Following is the prepared text from Bishop Olmsted’s homily from the Mass he celebrated with members of the Catholic Medical Association on December 5, 2019.

Please join me by praying the Psalm that the Church has employed for 2000 years just before praying Lauds or Morning Prayer in the Liturgy of the Hours: Psalm 95. The Psalter contains 150 Psalms; so, why does the Church begin each day praying this one? What is there about Psalm 95 that makes it the perfect prayer for beginning every day? Whatever it is will help us also to begin a new Church Year, to launch the season of Advent in December 2019.

The first word of verse one and verse six sets the tone: “Come!” We dare to make this imperative statement twice, just as we shall do every time that we sing the ancient Advent hymn, “O Come, O Come, Emmanuel and ransom captive Israel!”  But there is a big difference between these two imperatives. In Psalm 95, both times that we say “Come” we are voicing the call of Mother Church to all us, her children, to be wide awake and eager to worship the Lord. This is a wake-up call, a summons to duty, a command that corresponds to a keen need of our soul. As creatures and beloved sons and daughters of our eternal Creator and Father, we need to come and worship Him; for He deserves our praise; And, without Him we can do nothing, yet nothing is impossible with God.

“Come,” then, this one-word imperative is a good prayer. Fr. Robert Spitzer, SJ, says that we should not overlook the power of one-word prayers. Another one he highly recommends is this, “Help!” The Church agrees; but prefers to use the one-word command given to us by God Himself to begin the Psalter and to begin Advent, “Come!”

Verse 7 of Psalm 95 introduces another key word of the mystery of Advent: “Today.” “Today, listen to the voice of the Lord. Do not grow stubborn, as your fathers did in the wilderness…at Meriba and Massah…”

Which direction should we be looking during the season of Advent? Three! Backwards, forward, and to the present time and place. Let me briefly explain.

Backwards: There is one paragraph in the Catechism of the Catholic Church that speaks about advent, #524. Notice how it invites us to look back and notice God’s actions in the history of the world: “When the Church celebrates the liturgy of Advent each year, she makes present this ancient expectancy of the Messiah, for by sharing in the long preparation for the Savior’s first coming, the faithful renew their ardent desire for His second coming. By celebrating the precursor’s birth and martyrdom, the Church unites herself to his desire: “He must increase, but I must decrease.”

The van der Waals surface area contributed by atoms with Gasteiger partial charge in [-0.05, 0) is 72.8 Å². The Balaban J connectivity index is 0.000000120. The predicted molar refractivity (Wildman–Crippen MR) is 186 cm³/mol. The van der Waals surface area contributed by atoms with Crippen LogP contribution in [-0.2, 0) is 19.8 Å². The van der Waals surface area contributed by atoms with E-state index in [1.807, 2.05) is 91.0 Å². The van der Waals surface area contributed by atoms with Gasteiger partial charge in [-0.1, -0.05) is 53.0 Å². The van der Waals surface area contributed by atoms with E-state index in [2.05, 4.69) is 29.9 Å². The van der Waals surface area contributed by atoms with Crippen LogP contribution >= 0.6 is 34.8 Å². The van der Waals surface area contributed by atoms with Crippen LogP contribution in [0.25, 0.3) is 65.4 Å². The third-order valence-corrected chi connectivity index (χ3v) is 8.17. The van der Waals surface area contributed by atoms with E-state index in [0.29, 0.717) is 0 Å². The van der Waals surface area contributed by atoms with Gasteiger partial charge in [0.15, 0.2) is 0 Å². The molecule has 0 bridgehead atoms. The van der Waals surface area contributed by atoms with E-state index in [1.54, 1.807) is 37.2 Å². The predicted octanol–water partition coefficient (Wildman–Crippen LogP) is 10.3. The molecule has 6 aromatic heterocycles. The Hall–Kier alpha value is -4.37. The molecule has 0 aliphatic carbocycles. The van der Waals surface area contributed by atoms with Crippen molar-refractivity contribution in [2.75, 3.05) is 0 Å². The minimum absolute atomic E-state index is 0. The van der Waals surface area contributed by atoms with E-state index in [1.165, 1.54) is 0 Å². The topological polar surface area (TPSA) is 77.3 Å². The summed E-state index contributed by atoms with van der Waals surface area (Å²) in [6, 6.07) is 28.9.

Our Creator gave us the gift of memory to allow us to recall with amazement all the mighty deeds and wondrous ways that He has, as Zechariah said (Lk 1:68) “come to His people and set them free.” Remembering these wondrous events of Redemption, we desire to give Him glory, honor and praise.

Pope Emeritus Benedict XVI said the following about this rich liturgical season:

“Advent’s intention is to awaken the most profound and basic emotional memory within us, namely the memory of the God who became a child. This is a healing memory: it brings hope.

The purpose of the Church’s year is continually to rehearse her great history of memories, to awaken the heart’s memory so that it can discern the star of hope. It is the beautiful task of Advent to awaken in all of us memories of goodness and thus to open doors of hope.”

Forward. This is the second direction to which Advent invites us to look. God created us with a longing for something more than this world can give. We not only remember with gratitude God’s wondrous deeds in the past, we also, as we say in the last line of the Nicene Creed, “…look forward to the resurrection of the dead and the life of the world to come. Amen.”